Did Facebook bankers secretly slash forecasts before IPO? If so, ignore the Facebook like button

Facebook changed the world. You could be a geek with more brains than looks and social skills combined and still have a posse of friends. And do so without brushing your teeth or using deodorant.
Mark Zuckerberg became the real American Idol and nobody has ever him sing. But he could make programming codes sing like a canary and that was all that mattered. Once upon a time, the Fonz was cool. Suddenly a developer was.
Then Facebook hit Wall Street and suddenly went flatter than a caterpillar going one-on-one with a steamroller.
And now a bombshell scandal could cost Facebook a continent or two of friends.
Two days after a disastrous IPO that saw its stock tank worse than Obama, Reuters broke the news today that just as bankers were touting shares in Facebook to the public, they were secretly lowering their revenue forecasts for the company.
Now, Reuters reports that the Financial Industry Regulatory Authority may investigate charges that bankers shared the negative news with internal investors.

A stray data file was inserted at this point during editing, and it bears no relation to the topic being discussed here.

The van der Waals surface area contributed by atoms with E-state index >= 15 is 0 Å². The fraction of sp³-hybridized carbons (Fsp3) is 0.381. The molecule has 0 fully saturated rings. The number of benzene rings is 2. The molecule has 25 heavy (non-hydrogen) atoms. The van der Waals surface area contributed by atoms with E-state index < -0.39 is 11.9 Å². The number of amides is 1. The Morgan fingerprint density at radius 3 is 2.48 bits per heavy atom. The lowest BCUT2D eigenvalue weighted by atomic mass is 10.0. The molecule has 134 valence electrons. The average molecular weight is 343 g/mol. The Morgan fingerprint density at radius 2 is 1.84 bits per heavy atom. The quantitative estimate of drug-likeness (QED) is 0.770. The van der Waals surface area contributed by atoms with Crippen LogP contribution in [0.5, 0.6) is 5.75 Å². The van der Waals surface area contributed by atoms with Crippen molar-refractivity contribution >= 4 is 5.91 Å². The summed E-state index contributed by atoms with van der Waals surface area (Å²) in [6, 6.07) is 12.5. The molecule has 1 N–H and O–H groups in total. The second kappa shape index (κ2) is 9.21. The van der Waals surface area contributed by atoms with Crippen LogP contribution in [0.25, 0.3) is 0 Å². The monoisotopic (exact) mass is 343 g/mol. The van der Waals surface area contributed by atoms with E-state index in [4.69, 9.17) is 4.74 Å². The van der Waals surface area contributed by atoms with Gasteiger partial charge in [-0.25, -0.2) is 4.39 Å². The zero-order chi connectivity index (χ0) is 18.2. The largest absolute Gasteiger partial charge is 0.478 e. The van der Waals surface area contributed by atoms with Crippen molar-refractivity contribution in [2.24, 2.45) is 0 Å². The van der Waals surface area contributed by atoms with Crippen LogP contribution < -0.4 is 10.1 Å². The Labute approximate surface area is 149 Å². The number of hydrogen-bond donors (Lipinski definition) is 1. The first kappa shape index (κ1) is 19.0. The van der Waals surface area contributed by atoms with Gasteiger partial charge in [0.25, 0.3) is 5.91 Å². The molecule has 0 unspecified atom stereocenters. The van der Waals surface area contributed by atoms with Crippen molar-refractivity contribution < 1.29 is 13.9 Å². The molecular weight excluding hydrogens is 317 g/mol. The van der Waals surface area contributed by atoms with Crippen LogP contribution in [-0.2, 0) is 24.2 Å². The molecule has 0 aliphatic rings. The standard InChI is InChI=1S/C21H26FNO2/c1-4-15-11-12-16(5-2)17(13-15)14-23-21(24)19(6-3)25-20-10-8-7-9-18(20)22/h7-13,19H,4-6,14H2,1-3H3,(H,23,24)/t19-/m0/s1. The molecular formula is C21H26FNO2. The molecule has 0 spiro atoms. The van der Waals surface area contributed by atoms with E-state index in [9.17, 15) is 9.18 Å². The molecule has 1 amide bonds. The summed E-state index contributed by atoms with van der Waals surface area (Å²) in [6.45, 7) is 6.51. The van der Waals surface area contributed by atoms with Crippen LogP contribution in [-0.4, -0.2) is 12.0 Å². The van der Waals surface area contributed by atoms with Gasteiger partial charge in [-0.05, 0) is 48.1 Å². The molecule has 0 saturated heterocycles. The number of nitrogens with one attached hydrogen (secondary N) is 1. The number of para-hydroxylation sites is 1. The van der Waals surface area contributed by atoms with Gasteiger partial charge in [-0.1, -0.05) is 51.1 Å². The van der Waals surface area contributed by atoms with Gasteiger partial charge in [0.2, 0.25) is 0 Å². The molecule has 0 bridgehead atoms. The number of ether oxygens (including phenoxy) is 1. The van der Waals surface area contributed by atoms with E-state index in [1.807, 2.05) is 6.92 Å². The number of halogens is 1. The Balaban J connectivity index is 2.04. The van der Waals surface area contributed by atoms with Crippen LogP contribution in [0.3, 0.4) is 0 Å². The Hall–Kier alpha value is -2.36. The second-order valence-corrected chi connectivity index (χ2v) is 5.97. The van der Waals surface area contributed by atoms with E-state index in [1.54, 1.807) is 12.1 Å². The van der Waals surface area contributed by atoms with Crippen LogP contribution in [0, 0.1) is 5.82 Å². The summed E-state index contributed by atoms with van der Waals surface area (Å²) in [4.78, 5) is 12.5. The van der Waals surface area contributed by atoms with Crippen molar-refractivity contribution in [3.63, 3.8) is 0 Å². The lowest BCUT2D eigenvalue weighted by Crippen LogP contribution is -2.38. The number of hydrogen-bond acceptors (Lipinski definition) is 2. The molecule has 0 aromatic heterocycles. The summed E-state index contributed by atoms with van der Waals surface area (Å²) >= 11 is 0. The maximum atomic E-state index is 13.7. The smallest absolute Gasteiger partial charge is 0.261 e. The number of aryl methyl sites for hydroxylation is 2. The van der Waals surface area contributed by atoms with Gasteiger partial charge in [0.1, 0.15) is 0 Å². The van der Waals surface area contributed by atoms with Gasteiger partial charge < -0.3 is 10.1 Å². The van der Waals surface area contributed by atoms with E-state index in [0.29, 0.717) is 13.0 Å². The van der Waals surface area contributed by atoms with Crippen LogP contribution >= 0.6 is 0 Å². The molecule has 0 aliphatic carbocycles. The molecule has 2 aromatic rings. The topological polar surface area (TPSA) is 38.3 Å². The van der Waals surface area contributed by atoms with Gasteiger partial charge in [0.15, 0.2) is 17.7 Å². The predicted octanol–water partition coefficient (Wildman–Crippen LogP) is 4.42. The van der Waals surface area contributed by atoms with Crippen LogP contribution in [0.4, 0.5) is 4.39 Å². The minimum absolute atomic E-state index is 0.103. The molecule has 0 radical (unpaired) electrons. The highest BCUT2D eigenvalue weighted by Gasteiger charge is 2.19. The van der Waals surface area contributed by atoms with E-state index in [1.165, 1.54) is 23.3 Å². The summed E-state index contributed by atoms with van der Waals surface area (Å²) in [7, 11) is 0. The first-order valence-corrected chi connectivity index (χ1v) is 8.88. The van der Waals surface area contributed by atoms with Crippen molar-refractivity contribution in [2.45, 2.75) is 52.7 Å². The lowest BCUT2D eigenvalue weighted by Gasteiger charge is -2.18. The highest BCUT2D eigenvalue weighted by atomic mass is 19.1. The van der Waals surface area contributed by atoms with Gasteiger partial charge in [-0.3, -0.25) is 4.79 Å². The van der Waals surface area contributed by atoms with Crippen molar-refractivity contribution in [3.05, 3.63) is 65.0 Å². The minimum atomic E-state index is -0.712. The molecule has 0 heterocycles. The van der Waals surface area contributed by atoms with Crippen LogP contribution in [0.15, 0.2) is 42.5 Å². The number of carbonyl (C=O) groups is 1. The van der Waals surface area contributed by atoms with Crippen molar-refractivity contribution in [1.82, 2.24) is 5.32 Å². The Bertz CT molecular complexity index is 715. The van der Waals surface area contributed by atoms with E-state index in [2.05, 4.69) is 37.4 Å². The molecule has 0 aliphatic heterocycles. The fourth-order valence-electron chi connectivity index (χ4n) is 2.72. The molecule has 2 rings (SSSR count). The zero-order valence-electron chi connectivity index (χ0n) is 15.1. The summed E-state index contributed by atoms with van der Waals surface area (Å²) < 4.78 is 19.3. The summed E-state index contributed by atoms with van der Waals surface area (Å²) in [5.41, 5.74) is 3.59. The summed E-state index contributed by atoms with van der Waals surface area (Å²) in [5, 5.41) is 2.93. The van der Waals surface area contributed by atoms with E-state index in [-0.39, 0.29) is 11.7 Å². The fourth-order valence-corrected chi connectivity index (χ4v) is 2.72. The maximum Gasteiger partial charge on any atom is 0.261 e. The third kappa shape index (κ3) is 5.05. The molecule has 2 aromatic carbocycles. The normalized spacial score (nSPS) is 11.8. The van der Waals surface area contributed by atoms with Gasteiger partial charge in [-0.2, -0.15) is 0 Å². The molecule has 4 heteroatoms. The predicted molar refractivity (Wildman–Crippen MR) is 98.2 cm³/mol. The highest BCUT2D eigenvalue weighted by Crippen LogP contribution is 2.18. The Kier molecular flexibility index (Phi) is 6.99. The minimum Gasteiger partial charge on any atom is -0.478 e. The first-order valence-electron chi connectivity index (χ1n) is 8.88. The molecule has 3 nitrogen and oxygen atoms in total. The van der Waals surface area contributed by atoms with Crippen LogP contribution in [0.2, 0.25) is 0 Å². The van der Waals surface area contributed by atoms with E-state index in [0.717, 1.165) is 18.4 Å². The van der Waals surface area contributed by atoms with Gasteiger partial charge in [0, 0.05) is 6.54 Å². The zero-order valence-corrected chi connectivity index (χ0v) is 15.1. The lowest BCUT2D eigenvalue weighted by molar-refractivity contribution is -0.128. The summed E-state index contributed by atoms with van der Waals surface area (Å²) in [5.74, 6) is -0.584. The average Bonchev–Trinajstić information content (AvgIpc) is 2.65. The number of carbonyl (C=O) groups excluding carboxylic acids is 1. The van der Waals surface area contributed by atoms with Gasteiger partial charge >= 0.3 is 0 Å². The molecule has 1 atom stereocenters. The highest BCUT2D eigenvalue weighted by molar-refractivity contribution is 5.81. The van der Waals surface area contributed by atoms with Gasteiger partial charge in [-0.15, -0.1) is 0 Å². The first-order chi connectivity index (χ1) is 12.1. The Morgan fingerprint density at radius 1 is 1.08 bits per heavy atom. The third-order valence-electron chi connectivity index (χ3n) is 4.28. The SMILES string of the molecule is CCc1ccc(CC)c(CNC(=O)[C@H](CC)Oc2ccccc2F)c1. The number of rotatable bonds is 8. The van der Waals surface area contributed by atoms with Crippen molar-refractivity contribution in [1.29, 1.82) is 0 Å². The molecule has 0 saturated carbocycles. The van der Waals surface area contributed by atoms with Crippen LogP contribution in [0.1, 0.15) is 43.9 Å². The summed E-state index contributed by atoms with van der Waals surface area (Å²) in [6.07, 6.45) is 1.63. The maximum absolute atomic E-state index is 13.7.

In the run-up to Facebook’s $16 billion IPO, Morgan Stanley, the lead underwriter on the deal, unexpectedly delivered some negative news to major clients: The bank’s consumer Internet analyst, Scott Devitt, was reducing his revenue forecasts for the company.
The change in Morgan Stanley’s estimates came on the heels of Facebook’s filing of an amended prospectus with the SEC in which the company expressed caution about revenue growth due to a rapid shift by users to mobile devices. Mobile advertising to date is less lucrative than advertising on a desktop.
If this cold-water-in-your-face allegation is true, it could trigger a blockbuster scandal scalding not only the bankers but also Facebook executives.
If so, it will be fascinating to see whether Zuck can program his way out of this before everybody dislikes him.